I learned in medical school that the average heart attacked occurred among people over the age of 55. I’ve been very surprised to upon learning that they now occur in people in their twenties!
Many continue to believe that it can’t happen to “young” people. Tragically, it does.
Patients who suffer from the most severe and deadly type of heart attack, STEMI, are getting younger and more obese, according to Dr. Samir Kapadia, professor of medicine and section head for interventional cardiology at Cleveland Clinic.
Increased Understanding of Risk Factors Has Little Impact
Despite increased understanding of heart disease risk factors and the need for preventive lifestyle changes, patients suffering the most severe type of heart attack have become younger, more obese and more likely to have preventable risk factors such as smoking, high blood pressure, diabetes and chronic obstructive pulmonary disease, according to a study scheduled for presentation at the American College of Cardiology’s 65th Annual Scientific Session.
Many factors are known to increase a person’s heart attack risk. While some, such as age and family history, are beyond the individual’s control, many risk factors can be reduced through lifestyle choices, such as exercising more, quitting smoking and adopting a heart-healthy diet.
“On the whole, the medical community has done an outstanding job of improving treatments for heart disease, but this study shows that we have to do better on the prevention side,” said Kapadia in a statement. “When people come for routine checkups, it is critical to stress the importance of reducing risk factors through weight reduction, eating a healthy diet, and being physically active.” He presented his research at the American College of Cardiology’s 65th Annual Scientific Session.
Kapadia and his colleagues gathered all the records of over 3,900 STEMI patients who sought treatment from the Cleveland Clinic between 1995 and 2014. Researchers examined each participant for risk factors and underlying health conditions at the start of the study and every five years afterwards. The research team focused on how patients can reduce their risk by making lifestyle changes, such as exercising more, quitting smoking, and adopting a heart-healthy diet.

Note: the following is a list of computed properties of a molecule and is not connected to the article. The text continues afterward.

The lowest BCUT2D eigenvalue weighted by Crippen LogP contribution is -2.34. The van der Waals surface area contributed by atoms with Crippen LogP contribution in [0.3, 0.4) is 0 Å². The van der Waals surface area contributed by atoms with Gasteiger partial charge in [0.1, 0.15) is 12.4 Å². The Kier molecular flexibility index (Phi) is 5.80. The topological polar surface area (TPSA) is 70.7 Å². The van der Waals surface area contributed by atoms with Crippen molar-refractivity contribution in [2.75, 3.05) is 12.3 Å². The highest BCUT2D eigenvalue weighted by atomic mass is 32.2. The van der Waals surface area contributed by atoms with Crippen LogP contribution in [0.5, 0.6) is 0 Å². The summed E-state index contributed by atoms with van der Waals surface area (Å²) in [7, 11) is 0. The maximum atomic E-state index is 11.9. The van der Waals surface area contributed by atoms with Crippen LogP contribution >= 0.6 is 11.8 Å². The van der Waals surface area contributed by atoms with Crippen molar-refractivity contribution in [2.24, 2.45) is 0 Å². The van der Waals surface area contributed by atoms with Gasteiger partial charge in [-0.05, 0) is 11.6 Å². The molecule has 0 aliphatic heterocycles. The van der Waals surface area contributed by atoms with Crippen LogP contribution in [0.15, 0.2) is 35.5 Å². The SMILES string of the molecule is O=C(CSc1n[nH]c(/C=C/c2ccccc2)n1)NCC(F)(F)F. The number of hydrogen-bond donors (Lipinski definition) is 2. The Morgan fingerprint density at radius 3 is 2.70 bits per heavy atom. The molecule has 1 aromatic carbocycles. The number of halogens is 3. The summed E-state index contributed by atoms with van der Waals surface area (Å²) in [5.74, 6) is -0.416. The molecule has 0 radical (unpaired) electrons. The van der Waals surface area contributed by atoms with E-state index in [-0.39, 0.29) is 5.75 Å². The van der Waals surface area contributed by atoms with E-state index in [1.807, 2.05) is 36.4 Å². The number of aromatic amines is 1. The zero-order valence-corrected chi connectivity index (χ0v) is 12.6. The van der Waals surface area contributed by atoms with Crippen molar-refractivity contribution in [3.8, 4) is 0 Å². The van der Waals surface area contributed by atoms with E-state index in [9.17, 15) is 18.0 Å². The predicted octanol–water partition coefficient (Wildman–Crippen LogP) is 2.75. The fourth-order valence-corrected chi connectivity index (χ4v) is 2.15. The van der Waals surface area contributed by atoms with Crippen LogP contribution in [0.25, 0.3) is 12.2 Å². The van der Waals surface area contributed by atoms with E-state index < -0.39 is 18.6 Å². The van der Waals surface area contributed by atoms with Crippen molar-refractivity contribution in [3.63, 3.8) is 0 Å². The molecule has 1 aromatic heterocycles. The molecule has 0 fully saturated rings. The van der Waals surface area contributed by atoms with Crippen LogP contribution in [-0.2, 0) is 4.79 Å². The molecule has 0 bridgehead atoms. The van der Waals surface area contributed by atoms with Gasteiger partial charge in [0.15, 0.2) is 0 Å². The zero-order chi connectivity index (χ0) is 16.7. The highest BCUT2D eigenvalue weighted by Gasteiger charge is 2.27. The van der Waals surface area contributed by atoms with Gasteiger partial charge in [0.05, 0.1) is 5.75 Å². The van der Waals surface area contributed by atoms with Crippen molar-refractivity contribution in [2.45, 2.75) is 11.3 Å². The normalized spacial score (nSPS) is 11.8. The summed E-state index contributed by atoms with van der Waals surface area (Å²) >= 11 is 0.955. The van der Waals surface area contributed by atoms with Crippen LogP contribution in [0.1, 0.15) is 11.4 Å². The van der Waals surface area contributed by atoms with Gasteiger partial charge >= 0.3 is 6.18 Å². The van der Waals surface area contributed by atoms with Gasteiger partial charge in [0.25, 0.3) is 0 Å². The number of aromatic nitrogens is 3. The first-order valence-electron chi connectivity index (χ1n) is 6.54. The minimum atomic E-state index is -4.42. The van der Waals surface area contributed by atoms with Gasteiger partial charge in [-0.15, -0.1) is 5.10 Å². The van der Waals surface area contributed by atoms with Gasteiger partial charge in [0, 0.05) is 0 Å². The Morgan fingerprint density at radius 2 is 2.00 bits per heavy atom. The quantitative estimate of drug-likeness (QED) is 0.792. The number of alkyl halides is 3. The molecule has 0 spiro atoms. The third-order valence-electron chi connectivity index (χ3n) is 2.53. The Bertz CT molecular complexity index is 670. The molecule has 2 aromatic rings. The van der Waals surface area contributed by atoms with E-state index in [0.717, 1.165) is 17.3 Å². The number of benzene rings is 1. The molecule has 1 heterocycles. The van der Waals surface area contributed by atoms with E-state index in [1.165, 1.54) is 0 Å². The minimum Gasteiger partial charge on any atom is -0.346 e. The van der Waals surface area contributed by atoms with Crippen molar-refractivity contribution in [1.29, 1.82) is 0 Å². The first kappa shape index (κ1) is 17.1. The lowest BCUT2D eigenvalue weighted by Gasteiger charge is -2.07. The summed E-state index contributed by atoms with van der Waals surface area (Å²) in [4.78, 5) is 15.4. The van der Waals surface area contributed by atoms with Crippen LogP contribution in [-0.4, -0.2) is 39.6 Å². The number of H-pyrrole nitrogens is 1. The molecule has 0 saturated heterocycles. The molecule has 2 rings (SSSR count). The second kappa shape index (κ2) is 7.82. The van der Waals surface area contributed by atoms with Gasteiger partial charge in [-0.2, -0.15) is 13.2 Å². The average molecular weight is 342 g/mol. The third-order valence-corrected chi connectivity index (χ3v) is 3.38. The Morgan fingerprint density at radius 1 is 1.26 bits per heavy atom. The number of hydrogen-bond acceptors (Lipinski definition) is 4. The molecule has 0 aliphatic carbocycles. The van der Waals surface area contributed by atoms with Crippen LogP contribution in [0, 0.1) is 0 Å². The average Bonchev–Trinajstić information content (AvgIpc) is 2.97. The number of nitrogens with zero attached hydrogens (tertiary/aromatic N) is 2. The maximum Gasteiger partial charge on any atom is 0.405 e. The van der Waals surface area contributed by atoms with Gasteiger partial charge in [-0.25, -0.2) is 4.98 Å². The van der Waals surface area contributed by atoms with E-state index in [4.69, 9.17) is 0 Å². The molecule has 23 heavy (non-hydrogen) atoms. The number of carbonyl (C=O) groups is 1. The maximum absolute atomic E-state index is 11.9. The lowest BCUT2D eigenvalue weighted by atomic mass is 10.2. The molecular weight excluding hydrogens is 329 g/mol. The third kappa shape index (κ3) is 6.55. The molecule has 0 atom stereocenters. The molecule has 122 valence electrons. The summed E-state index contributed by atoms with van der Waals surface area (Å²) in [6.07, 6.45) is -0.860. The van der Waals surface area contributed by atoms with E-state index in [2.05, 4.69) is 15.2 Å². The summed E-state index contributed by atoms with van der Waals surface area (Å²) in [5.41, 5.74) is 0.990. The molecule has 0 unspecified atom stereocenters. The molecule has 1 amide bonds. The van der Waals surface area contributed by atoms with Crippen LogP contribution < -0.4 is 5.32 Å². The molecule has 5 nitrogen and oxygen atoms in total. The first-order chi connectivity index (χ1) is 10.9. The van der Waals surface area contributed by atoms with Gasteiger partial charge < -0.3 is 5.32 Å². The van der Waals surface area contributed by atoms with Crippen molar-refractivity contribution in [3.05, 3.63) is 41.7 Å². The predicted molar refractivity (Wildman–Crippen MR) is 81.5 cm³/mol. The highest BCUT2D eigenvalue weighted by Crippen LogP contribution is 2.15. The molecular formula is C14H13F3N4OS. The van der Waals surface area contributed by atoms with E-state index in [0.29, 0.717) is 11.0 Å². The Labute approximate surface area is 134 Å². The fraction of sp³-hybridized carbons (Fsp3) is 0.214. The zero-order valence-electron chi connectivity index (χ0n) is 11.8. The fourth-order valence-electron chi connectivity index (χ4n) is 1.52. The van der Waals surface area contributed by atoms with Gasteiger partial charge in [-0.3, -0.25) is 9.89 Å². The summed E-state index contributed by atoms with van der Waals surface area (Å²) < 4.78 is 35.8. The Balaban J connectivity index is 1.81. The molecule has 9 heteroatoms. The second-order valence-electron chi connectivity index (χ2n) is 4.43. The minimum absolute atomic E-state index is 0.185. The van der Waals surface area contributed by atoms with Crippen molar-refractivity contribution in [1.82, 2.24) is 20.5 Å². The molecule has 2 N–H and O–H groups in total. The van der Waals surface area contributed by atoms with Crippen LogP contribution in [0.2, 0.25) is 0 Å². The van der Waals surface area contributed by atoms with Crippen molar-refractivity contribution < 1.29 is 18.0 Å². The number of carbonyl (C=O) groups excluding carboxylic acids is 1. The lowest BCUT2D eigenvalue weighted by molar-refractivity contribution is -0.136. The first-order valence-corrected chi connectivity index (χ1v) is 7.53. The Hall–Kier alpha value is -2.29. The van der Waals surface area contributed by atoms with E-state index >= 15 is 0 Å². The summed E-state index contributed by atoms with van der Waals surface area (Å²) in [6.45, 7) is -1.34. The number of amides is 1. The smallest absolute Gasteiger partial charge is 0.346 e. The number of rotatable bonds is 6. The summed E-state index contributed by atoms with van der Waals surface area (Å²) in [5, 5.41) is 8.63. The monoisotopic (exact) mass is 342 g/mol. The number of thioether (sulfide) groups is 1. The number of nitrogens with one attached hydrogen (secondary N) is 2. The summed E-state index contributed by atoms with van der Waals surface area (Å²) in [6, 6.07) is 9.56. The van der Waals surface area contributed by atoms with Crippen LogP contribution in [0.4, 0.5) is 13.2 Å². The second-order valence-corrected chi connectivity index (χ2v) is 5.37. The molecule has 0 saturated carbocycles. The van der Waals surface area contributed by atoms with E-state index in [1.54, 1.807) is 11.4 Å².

Decline in Average Heart Attack Age
They found that the average age of STEMI patients dropped from 64 to 60 between the first five years of the study and last five years. Those with three or more major risk factors for STEMI also grew from 65 to 85 percent. They also saw that the prevalence of obesity increased from 31 to 40 percent, diabetes went up from 24 to 31 percent, high blood pressure rose from 55 to 77 percent, and rates of chronic obstructive pulmonary disease jumped from 5 to 12 percent.
A STEMI heart attack happens when blood flow through one of the heart’s main arteries stops for a prolonged period of time. Although immediate medical attention can increase a victim’s chance of survival, this type of heart attack carries a very high risk for death.
“Prevention must be kept in the forefront of primary care,” Kapadia said. “Cardiac health is not just dependent on the cardiologist. The primary care physicians and the patient need to take ownership of this problem.”
Increased Smoking Rates
The researchers were especially surprised to find that smoking rates among this group actually increased from 28 to 46 percent. This is obviously in direct contrast to national trends which have shown a significant reduction in smoking rates.
“Don’t wait until you have a diagnosed heart problem to start taking care of yourself and paying attention to your lifestyle and dietary choices. You should be working hard to avoid developing heart disease in the first place,” Kapadia added.
Kapadia S, et al. An Alarming Trend: Change in Risk Profile of Patients with ST Elevation Myocardial Infarction over the Last Two Decades. American College of Cardiology’s 65th Annual Scientific Session . 2016.